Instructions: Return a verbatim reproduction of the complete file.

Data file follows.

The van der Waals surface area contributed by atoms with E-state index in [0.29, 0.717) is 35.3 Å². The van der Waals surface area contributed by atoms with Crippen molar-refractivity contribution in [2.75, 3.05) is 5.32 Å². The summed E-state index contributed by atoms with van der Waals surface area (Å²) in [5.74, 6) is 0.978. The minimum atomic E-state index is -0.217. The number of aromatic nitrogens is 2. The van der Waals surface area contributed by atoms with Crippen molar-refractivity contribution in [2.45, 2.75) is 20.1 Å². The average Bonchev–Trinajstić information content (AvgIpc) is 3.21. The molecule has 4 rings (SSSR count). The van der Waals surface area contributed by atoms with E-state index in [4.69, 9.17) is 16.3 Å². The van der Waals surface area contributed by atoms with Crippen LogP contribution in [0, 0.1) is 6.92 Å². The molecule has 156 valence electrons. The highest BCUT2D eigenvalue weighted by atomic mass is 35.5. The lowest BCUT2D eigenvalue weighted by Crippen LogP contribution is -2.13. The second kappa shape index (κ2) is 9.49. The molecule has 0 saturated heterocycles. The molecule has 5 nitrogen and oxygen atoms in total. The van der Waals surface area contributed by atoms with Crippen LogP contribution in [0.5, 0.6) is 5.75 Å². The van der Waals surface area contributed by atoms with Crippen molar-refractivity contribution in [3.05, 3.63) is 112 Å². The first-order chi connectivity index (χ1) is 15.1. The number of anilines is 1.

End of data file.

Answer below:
The van der Waals surface area contributed by atoms with E-state index in [0.29, 0.717) is 35.3 Å². The van der Waals surface area contributed by atoms with Crippen molar-refractivity contribution in [2.75, 3.05) is 5.32 Å². The summed E-state index contributed by atoms with van der Waals surface area (Å²) in [5.74, 6) is 0.978. The minimum atomic E-state index is -0.217. The number of aromatic nitrogens is 2. The van der Waals surface area contributed by atoms with Crippen molar-refractivity contribution in [2.45, 2.75) is 20.1 Å². The average Bonchev–Trinajstić information content (AvgIpc) is 3.21. The molecule has 4 rings (SSSR count). The van der Waals surface area contributed by atoms with E-state index in [4.69, 9.17) is 16.3 Å². The van der Waals surface area contributed by atoms with Crippen LogP contribution in [0, 0.1) is 6.92 Å². The molecule has 156 valence electrons. The highest BCUT2D eigenvalue weighted by atomic mass is 35.5. The lowest BCUT2D eigenvalue weighted by Crippen LogP contribution is -2.13. The second kappa shape index (κ2) is 9.49. The molecule has 0 saturated heterocycles. The molecule has 5 nitrogen and oxygen atoms in total. The van der Waals surface area contributed by atoms with Crippen LogP contribution in [0.5, 0.6) is 5.75 Å². The van der Waals surface area contributed by atoms with Crippen molar-refractivity contribution in [3.05, 3.63) is 112 Å². The first-order chi connectivity index (χ1) is 15.1. The number of anilines is 1.